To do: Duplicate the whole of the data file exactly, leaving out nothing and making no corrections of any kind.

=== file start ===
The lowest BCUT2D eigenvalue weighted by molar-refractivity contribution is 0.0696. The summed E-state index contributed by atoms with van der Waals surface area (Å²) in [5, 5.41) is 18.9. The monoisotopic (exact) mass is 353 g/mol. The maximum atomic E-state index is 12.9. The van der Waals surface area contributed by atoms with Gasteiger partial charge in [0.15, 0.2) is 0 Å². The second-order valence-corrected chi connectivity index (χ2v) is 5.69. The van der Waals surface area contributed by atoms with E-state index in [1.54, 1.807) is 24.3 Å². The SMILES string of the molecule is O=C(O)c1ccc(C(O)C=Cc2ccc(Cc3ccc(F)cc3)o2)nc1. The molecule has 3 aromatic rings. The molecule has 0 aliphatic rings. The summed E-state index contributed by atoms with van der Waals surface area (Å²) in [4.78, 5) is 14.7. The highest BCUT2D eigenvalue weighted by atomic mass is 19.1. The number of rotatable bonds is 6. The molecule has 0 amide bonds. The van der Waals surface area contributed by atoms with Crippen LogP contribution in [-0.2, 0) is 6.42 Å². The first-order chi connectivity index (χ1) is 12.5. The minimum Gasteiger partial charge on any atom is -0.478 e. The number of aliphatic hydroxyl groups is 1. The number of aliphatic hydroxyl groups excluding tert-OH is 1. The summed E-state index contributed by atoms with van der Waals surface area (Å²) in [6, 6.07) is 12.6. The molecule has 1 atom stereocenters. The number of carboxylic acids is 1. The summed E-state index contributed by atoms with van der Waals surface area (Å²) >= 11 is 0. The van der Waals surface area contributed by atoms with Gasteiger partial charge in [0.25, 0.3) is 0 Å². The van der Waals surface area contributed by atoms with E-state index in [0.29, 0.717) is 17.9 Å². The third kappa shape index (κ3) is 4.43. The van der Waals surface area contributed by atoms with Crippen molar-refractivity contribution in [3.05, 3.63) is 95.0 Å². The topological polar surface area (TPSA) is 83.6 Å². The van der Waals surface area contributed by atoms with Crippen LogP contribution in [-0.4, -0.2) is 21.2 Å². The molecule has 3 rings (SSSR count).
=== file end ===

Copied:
The lowest BCUT2D eigenvalue weighted by molar-refractivity contribution is 0.0696. The summed E-state index contributed by atoms with van der Waals surface area (Å²) in [5, 5.41) is 18.9. The monoisotopic (exact) mass is 353 g/mol. The maximum atomic E-state index is 12.9. The van der Waals surface area contributed by atoms with Gasteiger partial charge in [0.15, 0.2) is 0 Å². The second-order valence-corrected chi connectivity index (χ2v) is 5.69. The van der Waals surface area contributed by atoms with E-state index in [1.54, 1.807) is 24.3 Å². The SMILES string of the molecule is O=C(O)c1ccc(C(O)C=Cc2ccc(Cc3ccc(F)cc3)o2)nc1. The molecule has 3 aromatic rings. The molecule has 0 aliphatic rings. The summed E-state index contributed by atoms with van der Waals surface area (Å²) in [4.78, 5) is 14.7. The highest BCUT2D eigenvalue weighted by atomic mass is 19.1. The number of rotatable bonds is 6. The molecule has 0 amide bonds. The van der Waals surface area contributed by atoms with Crippen LogP contribution in [-0.2, 0) is 6.42 Å². The first-order chi connectivity index (χ1) is 12.5. The minimum Gasteiger partial charge on any atom is -0.478 e. The number of aliphatic hydroxyl groups is 1. The number of aliphatic hydroxyl groups excluding tert-OH is 1. The summed E-state index contributed by atoms with van der Waals surface area (Å²) in [6, 6.07) is 12.6. The molecule has 1 atom stereocenters. The number of carboxylic acids is 1. The summed E-state index contributed by atoms with van der Waals surface area (Å²) >= 11 is 0. The van der Waals surface area contributed by atoms with Gasteiger partial charge in [0.25, 0.3) is 0 Å². The van der Waals surface area contributed by atoms with E-state index in [0.29, 0.717) is 17.9 Å². The third kappa shape index (κ3) is 4.43. The van der Waals surface area contributed by atoms with Crippen molar-refractivity contribution in [3.05, 3.63) is 95.0 Å². The topological polar surface area (TPSA) is 83.6 Å². The van der Waals surface area contributed by atoms with Crippen LogP contribution in [-0.4, -0.2) is 21.2 Å². The molecule has 3 rings (SSSR count).